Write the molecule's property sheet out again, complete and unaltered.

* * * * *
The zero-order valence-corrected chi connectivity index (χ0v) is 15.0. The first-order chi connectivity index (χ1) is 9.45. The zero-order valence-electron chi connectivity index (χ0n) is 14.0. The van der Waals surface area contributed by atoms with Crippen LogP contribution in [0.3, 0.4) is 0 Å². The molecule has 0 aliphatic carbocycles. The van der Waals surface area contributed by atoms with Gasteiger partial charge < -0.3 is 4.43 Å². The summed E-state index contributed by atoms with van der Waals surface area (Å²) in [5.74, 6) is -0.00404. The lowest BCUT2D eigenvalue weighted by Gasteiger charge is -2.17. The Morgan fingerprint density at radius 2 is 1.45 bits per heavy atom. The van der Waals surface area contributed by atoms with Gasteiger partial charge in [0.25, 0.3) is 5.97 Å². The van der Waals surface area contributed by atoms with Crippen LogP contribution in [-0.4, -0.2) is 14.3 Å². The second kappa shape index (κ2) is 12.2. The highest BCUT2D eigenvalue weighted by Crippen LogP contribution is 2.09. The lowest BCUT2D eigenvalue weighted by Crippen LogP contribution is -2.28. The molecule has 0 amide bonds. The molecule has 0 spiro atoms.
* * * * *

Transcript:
The zero-order valence-corrected chi connectivity index (χ0v) is 15.0. The first-order chi connectivity index (χ1) is 9.45. The zero-order valence-electron chi connectivity index (χ0n) is 14.0. The van der Waals surface area contributed by atoms with Crippen LogP contribution in [0.3, 0.4) is 0 Å². The molecule has 0 aliphatic carbocycles. The van der Waals surface area contributed by atoms with Gasteiger partial charge < -0.3 is 4.43 Å². The summed E-state index contributed by atoms with van der Waals surface area (Å²) in [5.74, 6) is -0.00404. The lowest BCUT2D eigenvalue weighted by Gasteiger charge is -2.17. The Morgan fingerprint density at radius 2 is 1.45 bits per heavy atom. The van der Waals surface area contributed by atoms with Gasteiger partial charge in [0.25, 0.3) is 5.97 Å². The van der Waals surface area contributed by atoms with Crippen LogP contribution in [-0.4, -0.2) is 14.3 Å². The second kappa shape index (κ2) is 12.2. The highest BCUT2D eigenvalue weighted by Crippen LogP contribution is 2.09. The lowest BCUT2D eigenvalue weighted by Crippen LogP contribution is -2.28. The molecule has 0 amide bonds. The molecule has 0 spiro atoms.